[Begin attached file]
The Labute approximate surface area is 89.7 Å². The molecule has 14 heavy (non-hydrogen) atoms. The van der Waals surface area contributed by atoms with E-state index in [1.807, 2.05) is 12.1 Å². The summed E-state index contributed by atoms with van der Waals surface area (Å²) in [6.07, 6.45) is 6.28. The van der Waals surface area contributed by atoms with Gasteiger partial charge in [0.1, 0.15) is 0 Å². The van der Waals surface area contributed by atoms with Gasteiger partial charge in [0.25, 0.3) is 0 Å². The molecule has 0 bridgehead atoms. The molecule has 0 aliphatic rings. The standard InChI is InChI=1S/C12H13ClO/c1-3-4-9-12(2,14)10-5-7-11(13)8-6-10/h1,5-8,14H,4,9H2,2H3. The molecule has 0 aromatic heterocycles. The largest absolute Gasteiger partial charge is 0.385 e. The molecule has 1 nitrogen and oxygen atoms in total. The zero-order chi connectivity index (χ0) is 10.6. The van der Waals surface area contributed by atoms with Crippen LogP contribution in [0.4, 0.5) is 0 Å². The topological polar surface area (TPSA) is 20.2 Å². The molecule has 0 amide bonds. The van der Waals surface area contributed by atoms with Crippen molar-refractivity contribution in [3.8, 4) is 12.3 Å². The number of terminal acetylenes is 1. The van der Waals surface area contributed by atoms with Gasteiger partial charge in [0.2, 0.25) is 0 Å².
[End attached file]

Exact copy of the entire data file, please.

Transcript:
The Labute approximate surface area is 89.7 Å². The molecule has 14 heavy (non-hydrogen) atoms. The van der Waals surface area contributed by atoms with E-state index in [1.807, 2.05) is 12.1 Å². The summed E-state index contributed by atoms with van der Waals surface area (Å²) in [6.07, 6.45) is 6.28. The van der Waals surface area contributed by atoms with Gasteiger partial charge in [0.1, 0.15) is 0 Å². The van der Waals surface area contributed by atoms with Gasteiger partial charge in [0.25, 0.3) is 0 Å². The molecule has 0 bridgehead atoms. The molecule has 0 aliphatic rings. The standard InChI is InChI=1S/C12H13ClO/c1-3-4-9-12(2,14)10-5-7-11(13)8-6-10/h1,5-8,14H,4,9H2,2H3. The molecule has 0 aromatic heterocycles. The largest absolute Gasteiger partial charge is 0.385 e. The molecule has 1 nitrogen and oxygen atoms in total. The zero-order chi connectivity index (χ0) is 10.6. The van der Waals surface area contributed by atoms with Crippen LogP contribution in [0.4, 0.5) is 0 Å². The topological polar surface area (TPSA) is 20.2 Å². The molecule has 0 amide bonds. The van der Waals surface area contributed by atoms with Crippen molar-refractivity contribution in [3.8, 4) is 12.3 Å². The number of terminal acetylenes is 1. The van der Waals surface area contributed by atoms with Gasteiger partial charge in [0.2, 0.25) is 0 Å².